A Stanford MBA named Roy Raymond wants to buy his wife some lingerie but he's too embarrassed to shop for it at a department store. He comes up with an idea for a high-end place that doesn't make you feel like a pervert. He gets a $40,000 bank loan, borrows another $40,000 from his in-laws, opens a store, and calls it Victoria's Secret. Makes $500,000 his first year. He starts a catalog, opens three more stores, and after five years he sells the company to Leslie Wexner and the Limited for $4 million. Happy ending, right? Except two years later, the company's worth $500 million and Roy Raymond jumps off the Golden Gate Bridge. Poor guy just wanted to buy his wife a pair of thigh-highs.
—Sean Parker (Justin Timberlake) to Mark Zuckerberg (Jesse Eisenberg) in The Social Network (2010)
In this scene, Zuckerberg has just asked Parker why his girlfriend looks so familiar; turns out the woman on Parker’s arm is a Victoria’s Secret model. Parker, founder of Napster (and the first president of Facebook), is impressing upon young Zuckerberg that the true genius behind what he calls a “once-in-a-generation-holy-shit idea” isn’t necessarily the idea itself, but the insight, drive, and perseverance to see just how far the idea can go. There’s no better example to prove his point than the story of Raymond, Wexner, and Victoria’s Secret.
In the mid-1970s, Roy Raymond did indeed walk into a department store to buy his wife lingerie, only to find ugly floral-print nightgowns—made even uglier under harsh fluorescent lights—and saleswomen who made him feel like a deviant just for being there. Realizing that other male friends felt the same way, the 30-year-old saw an opportunity to create a market where none existed: A lingerie store designed to make men feel comfortable shopping there.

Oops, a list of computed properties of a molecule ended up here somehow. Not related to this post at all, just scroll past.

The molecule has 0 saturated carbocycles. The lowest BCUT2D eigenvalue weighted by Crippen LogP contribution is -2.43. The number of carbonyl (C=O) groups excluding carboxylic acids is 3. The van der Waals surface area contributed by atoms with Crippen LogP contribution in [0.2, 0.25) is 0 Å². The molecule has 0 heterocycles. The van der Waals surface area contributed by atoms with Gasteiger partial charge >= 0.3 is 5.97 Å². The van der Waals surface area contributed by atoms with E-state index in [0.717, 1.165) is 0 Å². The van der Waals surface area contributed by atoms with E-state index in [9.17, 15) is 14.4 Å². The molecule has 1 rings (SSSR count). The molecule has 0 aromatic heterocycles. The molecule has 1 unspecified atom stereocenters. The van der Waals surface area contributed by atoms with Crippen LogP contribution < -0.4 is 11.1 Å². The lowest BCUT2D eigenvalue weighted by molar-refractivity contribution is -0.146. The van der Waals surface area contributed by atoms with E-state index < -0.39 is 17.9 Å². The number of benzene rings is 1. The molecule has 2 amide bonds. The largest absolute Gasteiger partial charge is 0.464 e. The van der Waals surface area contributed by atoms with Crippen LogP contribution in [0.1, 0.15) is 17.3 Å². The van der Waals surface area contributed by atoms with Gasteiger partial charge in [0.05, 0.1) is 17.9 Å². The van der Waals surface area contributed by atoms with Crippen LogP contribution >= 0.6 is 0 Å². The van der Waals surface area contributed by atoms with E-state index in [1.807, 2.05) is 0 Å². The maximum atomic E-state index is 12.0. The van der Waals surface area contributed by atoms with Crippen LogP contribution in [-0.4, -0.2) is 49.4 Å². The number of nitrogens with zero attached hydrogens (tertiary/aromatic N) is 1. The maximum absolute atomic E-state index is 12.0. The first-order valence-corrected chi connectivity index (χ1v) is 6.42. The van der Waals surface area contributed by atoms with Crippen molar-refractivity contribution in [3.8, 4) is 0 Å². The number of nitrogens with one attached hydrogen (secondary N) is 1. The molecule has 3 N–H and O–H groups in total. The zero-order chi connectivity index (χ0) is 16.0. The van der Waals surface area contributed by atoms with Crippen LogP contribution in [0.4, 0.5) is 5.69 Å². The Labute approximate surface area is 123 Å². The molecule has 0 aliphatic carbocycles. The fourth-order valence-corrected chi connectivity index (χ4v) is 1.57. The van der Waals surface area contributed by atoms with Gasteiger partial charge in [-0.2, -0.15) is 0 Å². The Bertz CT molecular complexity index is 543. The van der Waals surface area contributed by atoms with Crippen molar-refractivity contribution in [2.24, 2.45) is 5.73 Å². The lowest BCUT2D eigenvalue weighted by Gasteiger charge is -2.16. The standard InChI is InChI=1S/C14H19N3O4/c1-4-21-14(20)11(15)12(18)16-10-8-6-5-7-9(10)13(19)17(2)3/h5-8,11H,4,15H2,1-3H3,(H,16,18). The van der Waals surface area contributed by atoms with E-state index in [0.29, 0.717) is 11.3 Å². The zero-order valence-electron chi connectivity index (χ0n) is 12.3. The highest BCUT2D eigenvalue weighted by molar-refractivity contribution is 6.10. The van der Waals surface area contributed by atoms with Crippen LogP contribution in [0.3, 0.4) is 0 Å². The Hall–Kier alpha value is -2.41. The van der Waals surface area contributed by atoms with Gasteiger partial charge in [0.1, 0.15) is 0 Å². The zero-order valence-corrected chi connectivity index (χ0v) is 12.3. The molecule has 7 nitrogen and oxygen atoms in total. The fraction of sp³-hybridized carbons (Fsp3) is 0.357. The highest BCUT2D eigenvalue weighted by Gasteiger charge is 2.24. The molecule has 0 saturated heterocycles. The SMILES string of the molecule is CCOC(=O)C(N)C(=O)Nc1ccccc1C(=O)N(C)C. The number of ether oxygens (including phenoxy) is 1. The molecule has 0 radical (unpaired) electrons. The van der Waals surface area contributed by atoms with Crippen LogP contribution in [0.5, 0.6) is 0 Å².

Raymond imagined a Victorian boudoir, replete with dark wood, oriental rugs, and silk drapery. He chose the name “Victoria” to evoke the propriety and respectability associated with the Victorian era; outwardly refined, Victoria’s “secrets” were hidden beneath. In 1977, with $80,000 of savings and loans from family, Raymond and his wife leased a space in a small shopping mall in Palo Alto, Calif., and Victoria’s Secret was born.
To understand how novel Raymond’s idea was, it helps to have a little context. In the 1950s and ’60s, underwear was all about practicality and durability. For most American women, sensual lingerie was reserved for the honeymoon trousseau or the anniversary night; Frederick’s of Hollywood was the granddaddy of the specialty lingerie retailers. When the women’s movement of the late 1960s and ’70s called for women to liberate themselves from the bondage of bras, the intimate apparel industry responded with new designs that they claimed would give women the natural look they desired without the embarrassment of a sagging bustline. But for the most part, underwear remained functional, not fun.
Victoria’s Secret changed all that, and in the Bay Area, its sales continued to boom—thanks in large part to its catalog, which reached customers across the country. Within five years, Raymond had opened three more stores in San Francisco. By 1982, the company had annual sales of more than $4 million—yet something in Raymond’s formula was not working. According to management experts Michael J. Silverstein and Neil Fiske’s book Trading Up, Victoria’s Secret was nearing bankruptcy.
Enter Leslie Wexner, the man who had ushered in the mass-market sportswear boom with a store he called The Limited. While still in his 20s, Wexner had recognized that women were forgoing dresses for separates and casual wear. So in 1963, he opened a store “limited” just to sportswear. Wexner’s foresight paid off. The Limited grew to 11 stores by 1970, and 188 by 1977, according to a Forbes profile published that year. Wexner, now 40, was worth $50 million.
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